See also: supposé



From Middle English supposen, borrowed from Old French supposer, equivalent to prefix sub- (under) + poser (to place); corresponding in meaning to Latin supponere (to put under, to substitute, falsify, counterfeit), suppositum. See pose.


  • (UK) IPA(key): /səˈpəʊz/, [səˈpʰəʊz]
  • (US) IPA(key): /səˈpoʊz/, [səˈpʰoʊz]
  • (file)
  • (syncope, contraction)
  • Rhymes: -əʊz


suppose (third-person singular simple present supposes, present participle supposing, simple past and past participle supposed)

  1. (transitive) To take for granted; to conclude, with less than absolute supporting data; to believe.
    Suppose that A implies B and B implies C. Then A implies C.
    • 1963, Margery Allingham, chapter 15, in The China Governess[1]:
      ‘No,’ said Luke, grinning at her. ‘You're not dull enough! […] What about the kid's clothes? I don't suppose they were anything to write home about, but didn't you keep anything? A bootee or a bit of embroidery or anything at all?’
  2. (transitive) To theorize or hypothesize.
    I suppose we all agree that this is the best solution.
    • 1913, Joseph C. Lincoln, chapter 5, in Mr. Pratt's Patients:
      Of all the queer collections of humans outside of a crazy asylum, it seemed to me this sanitarium was the cup winner. […] When you're well enough off so's you don't have to fret about anything but your heft or your diseases you begin to get queer, I suppose.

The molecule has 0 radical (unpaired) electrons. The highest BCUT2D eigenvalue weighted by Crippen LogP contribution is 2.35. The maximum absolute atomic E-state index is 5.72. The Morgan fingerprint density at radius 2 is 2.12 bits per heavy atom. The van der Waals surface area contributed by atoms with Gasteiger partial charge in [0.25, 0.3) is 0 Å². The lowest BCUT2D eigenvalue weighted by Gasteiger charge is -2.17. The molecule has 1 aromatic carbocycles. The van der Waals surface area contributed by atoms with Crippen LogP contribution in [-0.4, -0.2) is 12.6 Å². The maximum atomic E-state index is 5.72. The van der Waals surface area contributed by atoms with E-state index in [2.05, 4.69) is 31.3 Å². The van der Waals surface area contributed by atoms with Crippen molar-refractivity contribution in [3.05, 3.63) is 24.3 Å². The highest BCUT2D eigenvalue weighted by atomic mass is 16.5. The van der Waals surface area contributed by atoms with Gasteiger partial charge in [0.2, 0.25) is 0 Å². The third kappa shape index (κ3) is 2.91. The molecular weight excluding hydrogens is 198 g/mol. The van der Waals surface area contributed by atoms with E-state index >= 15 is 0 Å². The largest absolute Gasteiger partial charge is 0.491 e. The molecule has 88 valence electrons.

• 2013 September 6, David Cox, “Celebrity rules even Hawking's universe”, in The Guardian Weekly, volume 189, number 13, page 30:
      Just what is supposed to be wrong with the pursuit of fame is not always made clear. Plato disapproved of competition for praise on the grounds that it would tempt the great to bend to the will of the crowd. It is hard to argue with that, and social degradation remains a fear.
  3. (transitive) To imagine; to believe; to receive as true.
    • c. 1595–1596, William Shakespeare, “A Midsommer Nights Dreame”, in Mr. William Shakespeares Comedies, Histories, & Tragedies: Published According to the True Originall Copies (First Folio), London: [] Isaac Iaggard, and Ed[ward] Blount, published 1623, OCLC 606515358, [Act V, scene i]:
      How easy is a bush supposed a bear!
    • Bible, 2 Samuel xiii. 32
      Let not my lord suppose that they have slain all the young men, the king's sons; for Amnon only is dead.
    • 1915, G[eorge] A. Birmingham [pseudonym; James Owen Hannay], chapter I, in Gossamer, New York, N.Y.: George H. Doran Company, OCLC 5661828:
      As a political system democracy seems to me extraordinarily foolish, []. My servant is, so far as I am concerned, welcome to as many votes as he can get. [] I do not suppose that it matters much in reality whether laws are made by dukes or cornerboys, but I like, as far as possible, to associate with gentlemen in private life.
  4. (transitive) To require to exist or to be true; to imply by the laws of thought or of nature.
    Purpose supposes foresight.
  5. (transitive) To put by fraud in the place of another.


Derived termsEdit


  • Chinese Pidgin English: supposey


The translations below need to be checked and inserted above into the appropriate translation tables, removing any numbers. Numbers do not necessarily match those in definitions. See instructions at Wiktionary:Entry layout § Translations.




  1. first-person singular present indicative of supposer
  2. third-person singular present indicative of supposer
  3. first-person singular present subjunctive of supposer
  4. third-person singular present subjunctive of supposer
  5. second-person singular imperative of supposer




  1. third-person singular past historic of supporre